Lilly Ledbetter:

Well, he's one my favorite people now because - not only in my case, but when he retired last January, they ask him in all of his interviews about his 30 years on the bench what his most memorable case was, and he said, "The Ledbetter vs. Goodyear." He said that's the biggest one that stands out in his mind. He said, "I'll never forget it."

Eric Schnapper:

And what do you recall of U. W. from the hearings that you were at? I mean, other than the comment that you made, did...

Lilly Ledbetter:

I was impressed the first day. In fact, he told the Goodyear attorneys that they needed to get a reasonable offer and go over on the other side and make it, and let's go home. He said, "She's got a case. I've read it." And he said...

Eric Schnapper:

...sort of balanced judge that plaintiffs ....

[laughter]

Lilly Ledbetter

And he was very fair during the trial, because - just like he was the one who asked about my record, where was my personnel file. He wanted to see some evaluations where I was a poor performer, and some of that background. And then he said, "Oh, you realized that she was being underpaid." And so he was pretty sharp. He came up with a lot of comments like that from the bench. Because - since there are law students in the room...

Eric Schnapper:

Be careful what you say.

[laughter]

Lilly Ledbetter

I know. I know. If you say it to a reporter, it will come back to haunt you, too. But for the lawyers in the room, my lawyer is Jewish, Mr. Goldfarb is. So I'm in this rural county in Alabama, and he's not sure exactly how the people, the jurors that come from all over that area, would take him presenting my case. So he brought over one of the partners, reddish complexion, blond-headed fellow, middle-aged, and he fed him all of the information and grilled him. And he wanted to start out doing the questioning. And certain people he would ask me, "Well, how are they? Are they smart? Are they-" this or that." And so he put Mike up there to do the questioning and the interviewing. But later on, he said, "You know, the people down in Anniston, they accepted me pretty well." But he says my case is the only one he's ever won in that county.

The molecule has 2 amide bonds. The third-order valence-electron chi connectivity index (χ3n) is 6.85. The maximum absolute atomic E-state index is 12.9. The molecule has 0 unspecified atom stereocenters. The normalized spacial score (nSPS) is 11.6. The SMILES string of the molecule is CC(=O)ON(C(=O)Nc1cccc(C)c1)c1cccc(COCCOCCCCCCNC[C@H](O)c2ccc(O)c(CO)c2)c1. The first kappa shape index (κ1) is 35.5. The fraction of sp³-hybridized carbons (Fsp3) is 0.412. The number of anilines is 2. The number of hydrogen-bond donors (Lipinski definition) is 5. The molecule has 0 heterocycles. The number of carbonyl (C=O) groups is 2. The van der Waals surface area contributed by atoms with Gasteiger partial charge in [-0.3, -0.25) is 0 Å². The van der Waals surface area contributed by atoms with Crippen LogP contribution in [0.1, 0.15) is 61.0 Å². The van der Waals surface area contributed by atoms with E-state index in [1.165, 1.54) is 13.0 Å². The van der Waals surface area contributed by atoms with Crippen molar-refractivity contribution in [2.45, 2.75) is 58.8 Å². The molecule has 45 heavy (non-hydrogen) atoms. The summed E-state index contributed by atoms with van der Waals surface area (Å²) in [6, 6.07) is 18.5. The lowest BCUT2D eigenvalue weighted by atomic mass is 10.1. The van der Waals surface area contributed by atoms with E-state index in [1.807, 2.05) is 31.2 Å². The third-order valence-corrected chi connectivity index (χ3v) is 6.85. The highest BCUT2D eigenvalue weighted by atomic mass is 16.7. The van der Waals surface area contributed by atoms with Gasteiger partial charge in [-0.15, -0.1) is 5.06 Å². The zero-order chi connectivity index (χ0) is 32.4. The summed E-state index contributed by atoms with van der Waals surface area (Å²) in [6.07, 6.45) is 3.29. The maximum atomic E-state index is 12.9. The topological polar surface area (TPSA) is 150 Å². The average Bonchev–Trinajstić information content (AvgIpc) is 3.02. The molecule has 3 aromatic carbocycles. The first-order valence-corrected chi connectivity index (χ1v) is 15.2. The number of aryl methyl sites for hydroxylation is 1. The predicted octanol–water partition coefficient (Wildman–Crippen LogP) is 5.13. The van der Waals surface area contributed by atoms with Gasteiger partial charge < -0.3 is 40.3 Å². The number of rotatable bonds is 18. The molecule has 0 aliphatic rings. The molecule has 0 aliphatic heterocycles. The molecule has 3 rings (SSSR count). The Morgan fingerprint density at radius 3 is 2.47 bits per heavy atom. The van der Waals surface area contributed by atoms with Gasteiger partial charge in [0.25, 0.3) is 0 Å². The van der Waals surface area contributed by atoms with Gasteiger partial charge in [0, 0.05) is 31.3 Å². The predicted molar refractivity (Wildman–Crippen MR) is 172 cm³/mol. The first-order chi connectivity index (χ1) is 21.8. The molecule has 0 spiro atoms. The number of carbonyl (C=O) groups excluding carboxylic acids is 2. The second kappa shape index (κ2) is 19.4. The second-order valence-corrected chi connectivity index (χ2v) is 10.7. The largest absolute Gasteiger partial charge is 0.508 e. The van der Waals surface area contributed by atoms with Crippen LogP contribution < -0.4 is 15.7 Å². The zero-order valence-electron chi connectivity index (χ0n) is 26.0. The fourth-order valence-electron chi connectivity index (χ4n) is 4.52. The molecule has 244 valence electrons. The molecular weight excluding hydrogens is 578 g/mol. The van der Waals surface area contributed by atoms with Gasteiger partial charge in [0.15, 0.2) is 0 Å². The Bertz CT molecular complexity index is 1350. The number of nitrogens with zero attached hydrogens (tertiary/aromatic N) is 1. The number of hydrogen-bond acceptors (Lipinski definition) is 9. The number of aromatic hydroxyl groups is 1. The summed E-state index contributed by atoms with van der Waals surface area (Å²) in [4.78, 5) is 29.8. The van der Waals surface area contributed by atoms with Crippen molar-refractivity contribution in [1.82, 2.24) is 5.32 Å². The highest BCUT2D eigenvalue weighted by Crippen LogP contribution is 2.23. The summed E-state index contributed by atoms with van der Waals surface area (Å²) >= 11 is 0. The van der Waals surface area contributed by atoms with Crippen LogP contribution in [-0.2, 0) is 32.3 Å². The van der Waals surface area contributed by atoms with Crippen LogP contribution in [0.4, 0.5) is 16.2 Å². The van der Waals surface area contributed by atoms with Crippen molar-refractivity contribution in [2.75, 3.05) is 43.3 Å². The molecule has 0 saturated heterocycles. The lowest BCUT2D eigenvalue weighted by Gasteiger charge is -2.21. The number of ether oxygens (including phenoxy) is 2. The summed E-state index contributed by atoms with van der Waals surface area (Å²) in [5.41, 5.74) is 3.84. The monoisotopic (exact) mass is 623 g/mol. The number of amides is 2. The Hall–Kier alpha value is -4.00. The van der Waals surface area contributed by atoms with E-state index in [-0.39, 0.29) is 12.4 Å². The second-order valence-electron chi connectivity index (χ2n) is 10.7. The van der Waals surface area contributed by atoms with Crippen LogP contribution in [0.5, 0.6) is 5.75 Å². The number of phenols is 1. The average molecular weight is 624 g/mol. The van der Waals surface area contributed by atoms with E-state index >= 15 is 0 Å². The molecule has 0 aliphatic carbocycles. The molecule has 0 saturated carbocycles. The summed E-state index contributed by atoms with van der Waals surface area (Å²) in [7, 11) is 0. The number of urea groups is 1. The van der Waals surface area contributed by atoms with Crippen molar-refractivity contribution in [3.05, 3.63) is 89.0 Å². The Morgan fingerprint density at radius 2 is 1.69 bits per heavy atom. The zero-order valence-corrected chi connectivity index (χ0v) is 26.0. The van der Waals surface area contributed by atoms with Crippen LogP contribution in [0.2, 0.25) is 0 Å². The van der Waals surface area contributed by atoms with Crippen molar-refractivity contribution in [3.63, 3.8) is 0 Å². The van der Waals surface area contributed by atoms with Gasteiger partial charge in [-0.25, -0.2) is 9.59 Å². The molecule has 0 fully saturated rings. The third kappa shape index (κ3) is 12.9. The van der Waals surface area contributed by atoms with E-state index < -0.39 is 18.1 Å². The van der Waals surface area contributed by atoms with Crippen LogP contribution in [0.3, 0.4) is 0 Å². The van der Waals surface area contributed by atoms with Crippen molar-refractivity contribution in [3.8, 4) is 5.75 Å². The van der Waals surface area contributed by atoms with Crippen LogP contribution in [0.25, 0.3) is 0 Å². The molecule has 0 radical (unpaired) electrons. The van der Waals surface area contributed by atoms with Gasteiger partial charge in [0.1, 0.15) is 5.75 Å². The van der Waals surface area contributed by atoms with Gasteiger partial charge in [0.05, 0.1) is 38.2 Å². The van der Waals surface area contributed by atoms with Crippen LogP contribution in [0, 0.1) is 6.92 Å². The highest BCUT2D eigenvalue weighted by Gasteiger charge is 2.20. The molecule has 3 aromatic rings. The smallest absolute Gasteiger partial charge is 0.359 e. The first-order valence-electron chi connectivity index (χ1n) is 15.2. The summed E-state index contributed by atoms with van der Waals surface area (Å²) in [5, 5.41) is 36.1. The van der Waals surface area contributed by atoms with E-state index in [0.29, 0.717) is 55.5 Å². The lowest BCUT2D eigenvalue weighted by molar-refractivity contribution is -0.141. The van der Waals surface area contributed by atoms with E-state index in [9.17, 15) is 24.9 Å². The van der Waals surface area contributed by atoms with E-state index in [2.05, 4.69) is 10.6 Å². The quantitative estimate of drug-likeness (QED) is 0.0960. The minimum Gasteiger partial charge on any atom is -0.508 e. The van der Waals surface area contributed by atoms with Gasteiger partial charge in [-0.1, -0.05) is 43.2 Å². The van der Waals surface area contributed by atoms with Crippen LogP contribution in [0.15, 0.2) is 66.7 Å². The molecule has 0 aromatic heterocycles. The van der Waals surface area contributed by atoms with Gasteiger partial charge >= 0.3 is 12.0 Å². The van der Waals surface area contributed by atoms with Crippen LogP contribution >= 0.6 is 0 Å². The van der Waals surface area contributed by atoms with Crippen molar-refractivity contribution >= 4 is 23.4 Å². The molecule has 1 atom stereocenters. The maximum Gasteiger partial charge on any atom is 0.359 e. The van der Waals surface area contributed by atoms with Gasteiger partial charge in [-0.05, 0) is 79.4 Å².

[laughter]

So that's why, with Michael, that he's never won one. He said he was quick. He was going to stop coming to Calhoun County.

Eric Schnapper:

Yeah. Well, so the trial, [Inaudible 25:58] what - how did the verdict come out, then, at trial? That went your way?

Lilly Ledbetter:

Well, they - I'll have to tell you this, too, Professor. They told me - the lawyers did - "Do not make any facial emotion. Don't show any emotion, don't make any comment, don't be beating on the table, and don't holler or clap or anything."